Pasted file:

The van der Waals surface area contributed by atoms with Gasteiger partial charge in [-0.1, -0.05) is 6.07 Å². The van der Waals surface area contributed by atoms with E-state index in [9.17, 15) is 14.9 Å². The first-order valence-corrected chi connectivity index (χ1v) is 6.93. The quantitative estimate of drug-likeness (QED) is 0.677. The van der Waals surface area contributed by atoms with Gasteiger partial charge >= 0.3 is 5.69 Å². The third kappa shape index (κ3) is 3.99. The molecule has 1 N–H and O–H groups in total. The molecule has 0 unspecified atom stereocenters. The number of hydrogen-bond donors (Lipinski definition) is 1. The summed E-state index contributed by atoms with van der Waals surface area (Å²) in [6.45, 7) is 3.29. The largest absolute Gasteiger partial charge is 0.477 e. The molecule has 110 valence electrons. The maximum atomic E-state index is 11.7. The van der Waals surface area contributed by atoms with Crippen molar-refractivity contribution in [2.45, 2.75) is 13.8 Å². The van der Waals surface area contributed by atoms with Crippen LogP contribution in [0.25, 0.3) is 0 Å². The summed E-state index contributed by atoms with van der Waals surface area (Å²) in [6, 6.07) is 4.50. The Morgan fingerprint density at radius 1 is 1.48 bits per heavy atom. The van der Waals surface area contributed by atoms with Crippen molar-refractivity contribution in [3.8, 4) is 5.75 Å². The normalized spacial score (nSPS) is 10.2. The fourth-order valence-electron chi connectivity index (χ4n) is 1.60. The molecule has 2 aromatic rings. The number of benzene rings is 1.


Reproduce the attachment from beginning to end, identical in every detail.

The van der Waals surface area contributed by atoms with Gasteiger partial charge in [-0.1, -0.05) is 6.07 Å². The van der Waals surface area contributed by atoms with E-state index in [9.17, 15) is 14.9 Å². The first-order valence-corrected chi connectivity index (χ1v) is 6.93. The quantitative estimate of drug-likeness (QED) is 0.677. The van der Waals surface area contributed by atoms with Gasteiger partial charge >= 0.3 is 5.69 Å². The third kappa shape index (κ3) is 3.99. The molecule has 1 N–H and O–H groups in total. The molecule has 0 unspecified atom stereocenters. The number of hydrogen-bond donors (Lipinski definition) is 1. The summed E-state index contributed by atoms with van der Waals surface area (Å²) in [6.45, 7) is 3.29. The largest absolute Gasteiger partial charge is 0.477 e. The molecule has 110 valence electrons. The maximum atomic E-state index is 11.7. The van der Waals surface area contributed by atoms with Crippen molar-refractivity contribution in [2.45, 2.75) is 13.8 Å². The van der Waals surface area contributed by atoms with Crippen LogP contribution in [0.25, 0.3) is 0 Å². The summed E-state index contributed by atoms with van der Waals surface area (Å²) in [6, 6.07) is 4.50. The Morgan fingerprint density at radius 1 is 1.48 bits per heavy atom. The van der Waals surface area contributed by atoms with Crippen molar-refractivity contribution in [3.8, 4) is 5.75 Å². The normalized spacial score (nSPS) is 10.2. The fourth-order valence-electron chi connectivity index (χ4n) is 1.60. The molecule has 2 aromatic rings. The number of benzene rings is 1.